Posted by: dacalu | 30 July 2011

Cosmonomy I – Field and Regions

A couple posts ago, I introduced the idea of cosmonomy, the study of cosms, or the little maps of the cosmos we each keep inside our heads to orient ourselves. I want to play out some of the aspects of cosms, starting with how we make them.

Every cosm has a field, a conceptual space, in which the action takes place. (All the rest here is an exploration of that concept.)

It seems to me that the most fundamental question in cosmonomy should be one of stuff – that is, what kind of stuff do we use to make our cosms. This question traditionally goes by the name ontology, but recent philosophers have gotten somewhat persnickety about it because they confuse the concept “what makes up your cosm” with the question “what makes up the cosmos.” These two questions are completely different, despite the fact that the first informs and shapes how we answer the second. So, with that note, let’s start building a cosm.

The question I think should be answered first has to do with the way we construct models and here I think we can only speak by analogy. A cosm is like a little model of the cosmos in your head. Depending on your inclination, you might think of it like a map, a diagram, an orrery, a miniature, a board game, or any number of other things. For my part, I tend to think in terms of games, so I use that metaphor, but we can explore several.

The cosm requires a field, a reference frame in which to work. If it’s a map, the field is a piece of paper or a computer screen. If it’s a miniature, the field is a table-top. If it’s a board game, the field is the board – perhaps 64 squares in black and white. (Those of you familiar with set theory and Venn diagrams may choose to think of the field as the rectangle labelled S.) The field forms the bounds of our cosm.

It’s not necessary for the field to be fixed. Dominoes take place on table top, but the field slowly expands as the game is played. It starts with a single domino that forms the reference point for the rest of the game. Likewise, we can consider a Cartesian cosm in which the self forms the starting point and all expansion occurs in reference to that one point. Alternatively, we could consider a Neoplatonic cosm for which the ONE (God) forms the reference point.

On the other hand, many people have had bounded cosms, like chess board. Most people will be familiar with the three tiered universe of Heaven, Earth, and Hell. Here you have a cosm made of three regions stacked on top of each other. Alternatively, we have the medieval cosm in which human live in the spherical region between the surface of the Earth and the sphere of the moon, with heavens (planetary spheres) extending in shells farther and farther out, until, out past the stellar sphere lies the eternity of God. It’s relatively easy to add new squares to a chess board or new spheres to the stack. It’s relatively hard to add whole new regions. For me a region would be an area where the rules are different. The Christian models usually involve separate regions for heaven and eternity on one hand, earth and time on the other. Skeptics find it hard to believe that any region exists other than the one in which we operate – an appeal to parsimony.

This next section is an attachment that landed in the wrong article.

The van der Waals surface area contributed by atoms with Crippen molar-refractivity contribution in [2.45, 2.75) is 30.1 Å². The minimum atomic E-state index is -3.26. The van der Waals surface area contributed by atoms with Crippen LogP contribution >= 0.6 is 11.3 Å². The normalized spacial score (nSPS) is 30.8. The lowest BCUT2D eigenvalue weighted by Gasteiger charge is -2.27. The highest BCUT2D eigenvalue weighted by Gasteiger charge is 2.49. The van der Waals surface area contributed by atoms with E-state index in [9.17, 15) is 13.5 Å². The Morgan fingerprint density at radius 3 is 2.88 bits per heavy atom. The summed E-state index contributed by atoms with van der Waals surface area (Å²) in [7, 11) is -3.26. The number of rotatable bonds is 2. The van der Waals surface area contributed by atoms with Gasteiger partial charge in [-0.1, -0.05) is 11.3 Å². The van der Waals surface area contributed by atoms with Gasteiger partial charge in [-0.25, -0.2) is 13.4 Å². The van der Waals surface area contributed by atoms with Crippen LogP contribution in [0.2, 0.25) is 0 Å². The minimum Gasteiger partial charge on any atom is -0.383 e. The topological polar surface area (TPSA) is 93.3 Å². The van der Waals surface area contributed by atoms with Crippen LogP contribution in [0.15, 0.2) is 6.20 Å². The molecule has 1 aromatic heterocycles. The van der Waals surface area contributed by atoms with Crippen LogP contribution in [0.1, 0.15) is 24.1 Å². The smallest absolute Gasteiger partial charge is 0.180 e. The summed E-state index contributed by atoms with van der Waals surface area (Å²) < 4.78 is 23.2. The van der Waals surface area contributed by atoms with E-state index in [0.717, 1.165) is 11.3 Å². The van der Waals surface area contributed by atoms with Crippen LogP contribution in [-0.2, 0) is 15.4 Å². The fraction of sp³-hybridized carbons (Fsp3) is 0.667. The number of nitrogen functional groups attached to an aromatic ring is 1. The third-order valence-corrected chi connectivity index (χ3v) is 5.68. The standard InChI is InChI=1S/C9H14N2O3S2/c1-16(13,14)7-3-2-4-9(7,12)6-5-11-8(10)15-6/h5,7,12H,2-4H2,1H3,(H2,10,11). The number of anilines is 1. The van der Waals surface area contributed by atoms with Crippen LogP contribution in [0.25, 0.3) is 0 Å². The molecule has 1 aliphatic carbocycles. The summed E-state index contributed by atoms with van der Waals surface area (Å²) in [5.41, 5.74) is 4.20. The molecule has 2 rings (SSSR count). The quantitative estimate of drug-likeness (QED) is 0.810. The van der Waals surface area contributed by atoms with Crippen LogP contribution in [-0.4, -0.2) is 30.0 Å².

Different regions might overlap, as when we speak of the Kingdom of Heaven being at hand or the Church Triumphant. Different regions can also be adjacent and interacting, as when we ask for heavenly intercession or speak of the influence of the planets. One could have a cosm with completely independent regions, but one wonders what would be the point. Generally we speak of things that intersect with our own experience.

So I would challenge you to think about your own cosm. What field do you have? Has it changed shape or extent during your life time? Does it have one region – one set of rules – or more than one? How do you know about the other one? I fear many of us go through life assuming that our cosm lines up with others’ and it may not be so. Consider how other people might answer these questions and, if you have the chance, actually ask them.

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